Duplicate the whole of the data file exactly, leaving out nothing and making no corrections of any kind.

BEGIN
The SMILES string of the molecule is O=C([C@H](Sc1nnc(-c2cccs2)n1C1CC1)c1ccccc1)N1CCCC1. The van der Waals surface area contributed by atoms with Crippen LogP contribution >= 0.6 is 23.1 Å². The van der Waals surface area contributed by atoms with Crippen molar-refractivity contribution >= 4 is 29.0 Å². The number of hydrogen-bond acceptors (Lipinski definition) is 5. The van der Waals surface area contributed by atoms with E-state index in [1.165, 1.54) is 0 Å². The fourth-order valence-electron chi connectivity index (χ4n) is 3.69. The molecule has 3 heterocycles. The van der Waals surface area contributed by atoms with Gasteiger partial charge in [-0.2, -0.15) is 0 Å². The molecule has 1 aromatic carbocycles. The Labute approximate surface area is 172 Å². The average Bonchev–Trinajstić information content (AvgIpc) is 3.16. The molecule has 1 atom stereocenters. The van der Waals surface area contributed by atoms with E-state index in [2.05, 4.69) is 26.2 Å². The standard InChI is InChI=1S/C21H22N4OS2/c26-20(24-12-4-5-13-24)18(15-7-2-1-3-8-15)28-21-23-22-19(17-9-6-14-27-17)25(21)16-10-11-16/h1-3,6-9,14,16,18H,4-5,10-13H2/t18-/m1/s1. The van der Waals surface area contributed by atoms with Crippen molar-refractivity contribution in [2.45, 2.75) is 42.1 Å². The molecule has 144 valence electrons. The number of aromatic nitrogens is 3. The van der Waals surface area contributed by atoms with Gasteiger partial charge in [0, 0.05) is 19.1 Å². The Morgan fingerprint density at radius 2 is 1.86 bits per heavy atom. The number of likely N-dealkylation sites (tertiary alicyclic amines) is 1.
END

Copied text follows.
The SMILES string of the molecule is O=C([C@H](Sc1nnc(-c2cccs2)n1C1CC1)c1ccccc1)N1CCCC1. The van der Waals surface area contributed by atoms with Crippen LogP contribution >= 0.6 is 23.1 Å². The van der Waals surface area contributed by atoms with Crippen molar-refractivity contribution >= 4 is 29.0 Å². The number of hydrogen-bond acceptors (Lipinski definition) is 5. The van der Waals surface area contributed by atoms with E-state index in [1.165, 1.54) is 0 Å². The fourth-order valence-electron chi connectivity index (χ4n) is 3.69. The molecule has 3 heterocycles. The van der Waals surface area contributed by atoms with Gasteiger partial charge in [-0.2, -0.15) is 0 Å². The molecule has 1 aromatic carbocycles. The Labute approximate surface area is 172 Å². The average Bonchev–Trinajstić information content (AvgIpc) is 3.16. The molecule has 1 atom stereocenters. The van der Waals surface area contributed by atoms with E-state index in [2.05, 4.69) is 26.2 Å². The standard InChI is InChI=1S/C21H22N4OS2/c26-20(24-12-4-5-13-24)18(15-7-2-1-3-8-15)28-21-23-22-19(17-9-6-14-27-17)25(21)16-10-11-16/h1-3,6-9,14,16,18H,4-5,10-13H2/t18-/m1/s1. The van der Waals surface area contributed by atoms with Crippen molar-refractivity contribution in [2.45, 2.75) is 42.1 Å². The molecule has 144 valence electrons. The number of aromatic nitrogens is 3. The van der Waals surface area contributed by atoms with Gasteiger partial charge in [0, 0.05) is 19.1 Å². The Morgan fingerprint density at radius 2 is 1.86 bits per heavy atom. The number of likely N-dealkylation sites (tertiary alicyclic amines) is 1.